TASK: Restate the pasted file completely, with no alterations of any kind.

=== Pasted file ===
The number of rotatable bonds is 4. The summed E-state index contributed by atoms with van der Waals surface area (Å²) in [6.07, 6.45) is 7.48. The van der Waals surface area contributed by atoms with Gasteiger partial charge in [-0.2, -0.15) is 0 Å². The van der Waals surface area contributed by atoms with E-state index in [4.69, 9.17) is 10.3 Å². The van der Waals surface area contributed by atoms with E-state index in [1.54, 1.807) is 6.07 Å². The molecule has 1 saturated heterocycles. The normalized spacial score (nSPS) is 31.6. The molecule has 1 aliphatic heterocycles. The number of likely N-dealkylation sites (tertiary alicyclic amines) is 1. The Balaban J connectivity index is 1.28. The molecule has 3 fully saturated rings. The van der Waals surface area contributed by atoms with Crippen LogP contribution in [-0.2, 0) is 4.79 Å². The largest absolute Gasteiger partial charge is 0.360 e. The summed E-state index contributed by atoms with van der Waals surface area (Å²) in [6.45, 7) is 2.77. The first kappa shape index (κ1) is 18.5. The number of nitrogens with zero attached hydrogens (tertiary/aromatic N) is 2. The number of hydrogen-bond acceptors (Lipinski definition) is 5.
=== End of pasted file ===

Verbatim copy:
The number of rotatable bonds is 4. The summed E-state index contributed by atoms with van der Waals surface area (Å²) in [6.07, 6.45) is 7.48. The van der Waals surface area contributed by atoms with Gasteiger partial charge in [-0.2, -0.15) is 0 Å². The van der Waals surface area contributed by atoms with E-state index in [4.69, 9.17) is 10.3 Å². The van der Waals surface area contributed by atoms with E-state index in [1.54, 1.807) is 6.07 Å². The molecule has 1 saturated heterocycles. The normalized spacial score (nSPS) is 31.6. The molecule has 1 aliphatic heterocycles. The number of likely N-dealkylation sites (tertiary alicyclic amines) is 1. The Balaban J connectivity index is 1.28. The molecule has 3 fully saturated rings. The van der Waals surface area contributed by atoms with Crippen LogP contribution in [-0.2, 0) is 4.79 Å². The largest absolute Gasteiger partial charge is 0.360 e. The summed E-state index contributed by atoms with van der Waals surface area (Å²) in [6.45, 7) is 2.77. The first kappa shape index (κ1) is 18.5. The number of nitrogens with zero attached hydrogens (tertiary/aromatic N) is 2. The number of hydrogen-bond acceptors (Lipinski definition) is 5.